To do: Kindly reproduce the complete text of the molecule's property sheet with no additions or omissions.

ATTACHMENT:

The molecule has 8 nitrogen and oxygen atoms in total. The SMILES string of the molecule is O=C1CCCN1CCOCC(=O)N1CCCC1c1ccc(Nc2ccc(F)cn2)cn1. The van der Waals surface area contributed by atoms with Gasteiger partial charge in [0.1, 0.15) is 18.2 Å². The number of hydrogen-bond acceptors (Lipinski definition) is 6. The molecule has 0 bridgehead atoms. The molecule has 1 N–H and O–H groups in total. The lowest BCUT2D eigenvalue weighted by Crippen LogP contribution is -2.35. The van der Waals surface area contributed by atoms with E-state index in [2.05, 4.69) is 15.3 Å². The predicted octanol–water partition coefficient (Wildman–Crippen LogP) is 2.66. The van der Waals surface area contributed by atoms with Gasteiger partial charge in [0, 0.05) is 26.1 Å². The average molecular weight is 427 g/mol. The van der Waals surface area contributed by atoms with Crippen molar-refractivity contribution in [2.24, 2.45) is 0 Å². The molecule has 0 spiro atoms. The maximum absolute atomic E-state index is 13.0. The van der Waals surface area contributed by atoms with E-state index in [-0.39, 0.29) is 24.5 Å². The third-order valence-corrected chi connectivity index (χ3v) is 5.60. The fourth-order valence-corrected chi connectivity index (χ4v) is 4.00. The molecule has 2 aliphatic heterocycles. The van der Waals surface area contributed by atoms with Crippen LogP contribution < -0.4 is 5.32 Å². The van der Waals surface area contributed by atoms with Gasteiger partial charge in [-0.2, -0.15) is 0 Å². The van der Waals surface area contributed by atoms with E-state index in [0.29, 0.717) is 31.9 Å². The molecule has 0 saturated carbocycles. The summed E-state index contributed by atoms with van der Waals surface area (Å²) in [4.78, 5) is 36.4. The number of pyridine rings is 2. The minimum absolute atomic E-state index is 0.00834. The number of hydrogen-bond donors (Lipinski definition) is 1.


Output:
The molecule has 8 nitrogen and oxygen atoms in total. The SMILES string of the molecule is O=C1CCCN1CCOCC(=O)N1CCCC1c1ccc(Nc2ccc(F)cn2)cn1. The van der Waals surface area contributed by atoms with Gasteiger partial charge in [0.1, 0.15) is 18.2 Å². The number of hydrogen-bond acceptors (Lipinski definition) is 6. The molecule has 0 bridgehead atoms. The molecule has 1 N–H and O–H groups in total. The lowest BCUT2D eigenvalue weighted by Crippen LogP contribution is -2.35. The van der Waals surface area contributed by atoms with E-state index in [2.05, 4.69) is 15.3 Å². The predicted octanol–water partition coefficient (Wildman–Crippen LogP) is 2.66. The van der Waals surface area contributed by atoms with Gasteiger partial charge in [0, 0.05) is 26.1 Å². The average molecular weight is 427 g/mol. The van der Waals surface area contributed by atoms with Crippen molar-refractivity contribution in [2.24, 2.45) is 0 Å². The molecule has 0 spiro atoms. The maximum absolute atomic E-state index is 13.0. The van der Waals surface area contributed by atoms with E-state index in [-0.39, 0.29) is 24.5 Å². The third-order valence-corrected chi connectivity index (χ3v) is 5.60. The fourth-order valence-corrected chi connectivity index (χ4v) is 4.00. The molecule has 2 aliphatic heterocycles. The van der Waals surface area contributed by atoms with Crippen LogP contribution < -0.4 is 5.32 Å². The van der Waals surface area contributed by atoms with Gasteiger partial charge in [-0.2, -0.15) is 0 Å². The van der Waals surface area contributed by atoms with E-state index in [0.29, 0.717) is 31.9 Å². The molecule has 0 saturated carbocycles. The summed E-state index contributed by atoms with van der Waals surface area (Å²) in [4.78, 5) is 36.4. The number of pyridine rings is 2. The minimum absolute atomic E-state index is 0.00834. The number of hydrogen-bond donors (Lipinski definition) is 1.